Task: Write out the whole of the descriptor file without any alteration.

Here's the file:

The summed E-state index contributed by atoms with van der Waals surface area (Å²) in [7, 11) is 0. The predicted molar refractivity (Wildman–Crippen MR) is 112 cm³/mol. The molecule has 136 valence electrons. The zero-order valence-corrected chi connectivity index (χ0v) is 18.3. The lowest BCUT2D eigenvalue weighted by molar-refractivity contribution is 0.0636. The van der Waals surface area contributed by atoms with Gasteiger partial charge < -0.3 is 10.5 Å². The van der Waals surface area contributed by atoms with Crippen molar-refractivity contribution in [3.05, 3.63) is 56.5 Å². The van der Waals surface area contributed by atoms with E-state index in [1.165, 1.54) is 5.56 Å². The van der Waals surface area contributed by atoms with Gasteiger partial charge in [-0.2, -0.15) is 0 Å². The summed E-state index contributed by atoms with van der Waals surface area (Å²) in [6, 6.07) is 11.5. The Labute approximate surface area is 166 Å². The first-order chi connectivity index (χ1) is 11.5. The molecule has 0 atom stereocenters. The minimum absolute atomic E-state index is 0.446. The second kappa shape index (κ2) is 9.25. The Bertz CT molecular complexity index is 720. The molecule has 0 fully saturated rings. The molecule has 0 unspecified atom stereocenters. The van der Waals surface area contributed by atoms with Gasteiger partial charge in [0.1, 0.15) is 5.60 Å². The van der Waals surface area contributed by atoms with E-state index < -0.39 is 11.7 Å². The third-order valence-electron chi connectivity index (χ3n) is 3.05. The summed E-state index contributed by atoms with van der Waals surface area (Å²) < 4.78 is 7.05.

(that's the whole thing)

The summed E-state index contributed by atoms with van der Waals surface area (Å²) in [7, 11) is 0. The predicted molar refractivity (Wildman–Crippen MR) is 112 cm³/mol. The molecule has 136 valence electrons. The zero-order valence-corrected chi connectivity index (χ0v) is 18.3. The lowest BCUT2D eigenvalue weighted by molar-refractivity contribution is 0.0636. The van der Waals surface area contributed by atoms with Gasteiger partial charge < -0.3 is 10.5 Å². The van der Waals surface area contributed by atoms with Crippen molar-refractivity contribution in [3.05, 3.63) is 56.5 Å². The van der Waals surface area contributed by atoms with E-state index in [1.165, 1.54) is 5.56 Å². The van der Waals surface area contributed by atoms with Gasteiger partial charge in [-0.2, -0.15) is 0 Å². The summed E-state index contributed by atoms with van der Waals surface area (Å²) in [6, 6.07) is 11.5. The Labute approximate surface area is 166 Å². The first-order chi connectivity index (χ1) is 11.5. The molecule has 0 atom stereocenters. The minimum absolute atomic E-state index is 0.446. The second kappa shape index (κ2) is 9.25. The Bertz CT molecular complexity index is 720. The molecule has 0 fully saturated rings. The molecule has 0 unspecified atom stereocenters. The van der Waals surface area contributed by atoms with Gasteiger partial charge in [0.1, 0.15) is 5.60 Å². The van der Waals surface area contributed by atoms with E-state index < -0.39 is 11.7 Å². The third-order valence-electron chi connectivity index (χ3n) is 3.05. The summed E-state index contributed by atoms with van der Waals surface area (Å²) < 4.78 is 7.05.